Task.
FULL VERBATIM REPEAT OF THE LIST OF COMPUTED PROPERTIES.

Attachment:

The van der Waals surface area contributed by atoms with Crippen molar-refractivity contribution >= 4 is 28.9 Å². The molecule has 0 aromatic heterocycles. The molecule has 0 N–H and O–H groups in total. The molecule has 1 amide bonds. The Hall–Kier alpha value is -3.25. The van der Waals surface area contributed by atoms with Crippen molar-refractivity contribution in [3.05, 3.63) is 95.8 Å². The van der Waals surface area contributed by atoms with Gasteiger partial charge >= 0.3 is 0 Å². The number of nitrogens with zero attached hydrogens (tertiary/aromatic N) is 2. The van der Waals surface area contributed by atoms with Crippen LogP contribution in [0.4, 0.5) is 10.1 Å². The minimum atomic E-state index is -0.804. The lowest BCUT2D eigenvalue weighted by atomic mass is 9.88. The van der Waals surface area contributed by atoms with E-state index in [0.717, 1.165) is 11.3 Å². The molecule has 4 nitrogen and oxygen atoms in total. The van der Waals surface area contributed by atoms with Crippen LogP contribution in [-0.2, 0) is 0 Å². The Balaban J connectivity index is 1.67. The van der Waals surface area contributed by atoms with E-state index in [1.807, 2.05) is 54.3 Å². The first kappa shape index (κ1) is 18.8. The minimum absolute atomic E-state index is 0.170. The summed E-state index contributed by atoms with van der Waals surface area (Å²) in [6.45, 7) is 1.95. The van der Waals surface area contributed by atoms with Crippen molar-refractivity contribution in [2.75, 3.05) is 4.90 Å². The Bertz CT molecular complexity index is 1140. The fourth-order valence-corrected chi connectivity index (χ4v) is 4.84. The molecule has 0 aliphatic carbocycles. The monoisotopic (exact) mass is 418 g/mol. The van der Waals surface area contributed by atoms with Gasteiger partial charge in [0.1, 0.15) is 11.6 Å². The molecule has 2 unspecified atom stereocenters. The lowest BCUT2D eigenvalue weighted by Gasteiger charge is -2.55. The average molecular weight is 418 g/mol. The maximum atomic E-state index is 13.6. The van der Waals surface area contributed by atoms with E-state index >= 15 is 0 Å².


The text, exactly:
The van der Waals surface area contributed by atoms with Crippen molar-refractivity contribution >= 4 is 28.9 Å². The molecule has 0 aromatic heterocycles. The molecule has 0 N–H and O–H groups in total. The molecule has 1 amide bonds. The Hall–Kier alpha value is -3.25. The van der Waals surface area contributed by atoms with Crippen molar-refractivity contribution in [3.05, 3.63) is 95.8 Å². The van der Waals surface area contributed by atoms with Gasteiger partial charge >= 0.3 is 0 Å². The number of nitrogens with zero attached hydrogens (tertiary/aromatic N) is 2. The van der Waals surface area contributed by atoms with Crippen LogP contribution in [0.4, 0.5) is 10.1 Å². The minimum atomic E-state index is -0.804. The lowest BCUT2D eigenvalue weighted by atomic mass is 9.88. The van der Waals surface area contributed by atoms with E-state index in [0.717, 1.165) is 11.3 Å². The molecule has 4 nitrogen and oxygen atoms in total. The van der Waals surface area contributed by atoms with Crippen LogP contribution in [-0.2, 0) is 0 Å². The Balaban J connectivity index is 1.67. The van der Waals surface area contributed by atoms with E-state index in [1.807, 2.05) is 54.3 Å². The first kappa shape index (κ1) is 18.8. The minimum absolute atomic E-state index is 0.170. The summed E-state index contributed by atoms with van der Waals surface area (Å²) in [6.45, 7) is 1.95. The van der Waals surface area contributed by atoms with Crippen molar-refractivity contribution in [2.75, 3.05) is 4.90 Å². The Bertz CT molecular complexity index is 1140. The fourth-order valence-corrected chi connectivity index (χ4v) is 4.84. The molecule has 0 aliphatic carbocycles. The monoisotopic (exact) mass is 418 g/mol. The van der Waals surface area contributed by atoms with Gasteiger partial charge in [0.1, 0.15) is 11.6 Å². The molecule has 2 unspecified atom stereocenters. The lowest BCUT2D eigenvalue weighted by Gasteiger charge is -2.55. The average molecular weight is 418 g/mol. The maximum atomic E-state index is 13.6. The van der Waals surface area contributed by atoms with E-state index >= 15 is 0 Å².